As reliance on technology increases, it is important for us to try and engage the interest of the next generation to train in STEM (science, technology, engineering and math) subjects.
If the rate of students opting for technical training continues to decline -- as the current rates of computer science graduates in the U.S. suggest -- then it may impact the future of technological innovation, the job market, and therefore the economy.
This week, middle school students from Aurora, Illinois, were visited by a software engineer in an attempt to reaffirm the message.
The eighth-graders were told about what it is like to enter one of the most rapidly-growing industries in the West, which consistently is creating jobs in a fragile economy. The engineer, Jessie Chavez, visited Granger Middle School, East Aurora Magnet Academy and Washington Middle School to explain how it is possible to enter the technological field and eventually work for one of the most well-known Internet companies.
Studying technology-related subjects may be stereotypically associated with geeky people, glasses and men -- but times are changing. It still might not be the most popular subject to take on at university, or one that everyone is suited for, but it can offer financial dividends and job security.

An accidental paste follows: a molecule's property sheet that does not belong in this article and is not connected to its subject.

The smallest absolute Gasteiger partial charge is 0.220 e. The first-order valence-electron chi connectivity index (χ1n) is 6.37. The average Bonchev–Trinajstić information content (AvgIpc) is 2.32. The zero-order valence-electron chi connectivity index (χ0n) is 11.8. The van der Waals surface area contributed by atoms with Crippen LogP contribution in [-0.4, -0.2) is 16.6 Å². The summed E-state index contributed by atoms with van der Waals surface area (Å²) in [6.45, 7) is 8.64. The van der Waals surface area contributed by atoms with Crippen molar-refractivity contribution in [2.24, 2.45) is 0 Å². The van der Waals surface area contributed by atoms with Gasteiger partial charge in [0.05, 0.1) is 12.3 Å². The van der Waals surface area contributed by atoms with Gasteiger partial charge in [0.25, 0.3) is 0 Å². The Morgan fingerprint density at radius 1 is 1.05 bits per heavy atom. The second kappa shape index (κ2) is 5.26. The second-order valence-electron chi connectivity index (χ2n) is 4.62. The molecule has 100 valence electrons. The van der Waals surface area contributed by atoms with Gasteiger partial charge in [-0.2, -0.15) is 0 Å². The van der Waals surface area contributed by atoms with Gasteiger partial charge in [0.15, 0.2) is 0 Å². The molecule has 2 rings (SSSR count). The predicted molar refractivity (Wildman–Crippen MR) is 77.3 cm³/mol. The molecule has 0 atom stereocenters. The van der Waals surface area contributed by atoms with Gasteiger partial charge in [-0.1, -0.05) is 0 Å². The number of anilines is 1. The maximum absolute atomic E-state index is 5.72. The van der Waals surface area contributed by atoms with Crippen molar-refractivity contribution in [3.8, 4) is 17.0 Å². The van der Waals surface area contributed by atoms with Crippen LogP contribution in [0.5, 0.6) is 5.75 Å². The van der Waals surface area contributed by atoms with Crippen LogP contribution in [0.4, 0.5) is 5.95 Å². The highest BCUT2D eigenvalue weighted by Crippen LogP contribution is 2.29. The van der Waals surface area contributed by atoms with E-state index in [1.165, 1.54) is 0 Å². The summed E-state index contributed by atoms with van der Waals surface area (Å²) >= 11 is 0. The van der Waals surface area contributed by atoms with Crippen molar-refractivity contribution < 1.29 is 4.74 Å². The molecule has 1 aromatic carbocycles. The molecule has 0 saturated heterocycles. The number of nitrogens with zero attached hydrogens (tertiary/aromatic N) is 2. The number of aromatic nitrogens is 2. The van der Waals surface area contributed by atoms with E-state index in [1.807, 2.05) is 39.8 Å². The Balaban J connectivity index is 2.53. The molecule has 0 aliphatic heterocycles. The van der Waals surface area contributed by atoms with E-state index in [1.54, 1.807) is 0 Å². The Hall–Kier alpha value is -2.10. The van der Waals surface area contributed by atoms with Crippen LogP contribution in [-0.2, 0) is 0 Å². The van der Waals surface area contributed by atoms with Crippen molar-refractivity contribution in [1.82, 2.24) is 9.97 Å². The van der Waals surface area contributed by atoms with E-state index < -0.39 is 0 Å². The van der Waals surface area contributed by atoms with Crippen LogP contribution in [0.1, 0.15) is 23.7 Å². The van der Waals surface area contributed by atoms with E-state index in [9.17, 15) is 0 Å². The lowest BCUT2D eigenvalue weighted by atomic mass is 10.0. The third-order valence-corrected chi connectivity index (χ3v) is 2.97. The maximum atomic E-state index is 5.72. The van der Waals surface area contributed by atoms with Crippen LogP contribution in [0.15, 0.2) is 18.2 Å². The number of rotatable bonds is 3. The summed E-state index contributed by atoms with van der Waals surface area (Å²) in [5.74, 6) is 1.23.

For high school children, this isn't necessarily the first thing on their minds. However, appealing to children through world travel, the famous bouncy balls in Google headquarters and Google's Sky project were also part of the engineer's presentation. He said:
"You might think that wanting to work in sports you’d have nothing to do with computers.
Wrong. These days, if you want to be a top athlete (and) work on your swing, you’re keeping track of your form, your position, your strength, the muscles you're using -- all of that is computer generated."
Google's education outreach program has recently given support to Aurora University’s STEM Academy partnership -- comprising of four school districts -- as part of its continual effort to entice the next generation to becoming trained and fill vacancies as Internet businesses expand.